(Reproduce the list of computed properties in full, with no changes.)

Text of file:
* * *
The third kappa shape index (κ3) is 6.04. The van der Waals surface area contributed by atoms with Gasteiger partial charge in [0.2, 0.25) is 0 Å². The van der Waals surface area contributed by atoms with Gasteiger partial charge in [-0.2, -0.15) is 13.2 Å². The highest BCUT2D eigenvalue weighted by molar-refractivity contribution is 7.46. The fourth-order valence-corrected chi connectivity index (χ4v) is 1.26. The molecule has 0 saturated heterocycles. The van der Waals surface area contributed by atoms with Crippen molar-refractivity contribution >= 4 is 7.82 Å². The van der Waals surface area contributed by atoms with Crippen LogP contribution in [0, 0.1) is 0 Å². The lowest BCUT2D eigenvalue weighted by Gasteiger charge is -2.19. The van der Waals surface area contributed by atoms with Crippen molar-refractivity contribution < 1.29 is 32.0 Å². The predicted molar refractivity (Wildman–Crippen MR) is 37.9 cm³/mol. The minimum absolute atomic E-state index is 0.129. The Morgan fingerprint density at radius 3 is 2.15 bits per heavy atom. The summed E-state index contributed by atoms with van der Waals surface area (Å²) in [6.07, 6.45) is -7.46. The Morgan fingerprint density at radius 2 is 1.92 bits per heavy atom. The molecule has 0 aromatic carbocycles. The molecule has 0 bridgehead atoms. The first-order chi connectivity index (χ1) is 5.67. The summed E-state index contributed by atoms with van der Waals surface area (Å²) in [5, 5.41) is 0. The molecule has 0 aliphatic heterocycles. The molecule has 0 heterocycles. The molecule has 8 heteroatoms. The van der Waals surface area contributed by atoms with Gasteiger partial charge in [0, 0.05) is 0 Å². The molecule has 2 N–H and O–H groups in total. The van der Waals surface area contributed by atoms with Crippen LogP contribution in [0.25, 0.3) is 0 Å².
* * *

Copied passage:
The third kappa shape index (κ3) is 6.04. The van der Waals surface area contributed by atoms with Gasteiger partial charge in [0.2, 0.25) is 0 Å². The van der Waals surface area contributed by atoms with Gasteiger partial charge in [-0.2, -0.15) is 13.2 Å². The highest BCUT2D eigenvalue weighted by molar-refractivity contribution is 7.46. The fourth-order valence-corrected chi connectivity index (χ4v) is 1.26. The molecule has 0 saturated heterocycles. The van der Waals surface area contributed by atoms with Crippen molar-refractivity contribution >= 4 is 7.82 Å². The van der Waals surface area contributed by atoms with Crippen LogP contribution in [0, 0.1) is 0 Å². The lowest BCUT2D eigenvalue weighted by Gasteiger charge is -2.19. The van der Waals surface area contributed by atoms with Crippen molar-refractivity contribution < 1.29 is 32.0 Å². The predicted molar refractivity (Wildman–Crippen MR) is 37.9 cm³/mol. The minimum absolute atomic E-state index is 0.129. The Morgan fingerprint density at radius 3 is 2.15 bits per heavy atom. The summed E-state index contributed by atoms with van der Waals surface area (Å²) in [6.07, 6.45) is -7.46. The Morgan fingerprint density at radius 2 is 1.92 bits per heavy atom. The molecule has 0 aromatic carbocycles. The molecule has 0 bridgehead atoms. The first-order chi connectivity index (χ1) is 5.67. The summed E-state index contributed by atoms with van der Waals surface area (Å²) in [5, 5.41) is 0. The molecule has 0 aliphatic heterocycles. The molecule has 0 heterocycles. The molecule has 8 heteroatoms. The van der Waals surface area contributed by atoms with Gasteiger partial charge in [0, 0.05) is 0 Å². The molecule has 2 N–H and O–H groups in total. The van der Waals surface area contributed by atoms with Crippen LogP contribution in [0.25, 0.3) is 0 Å².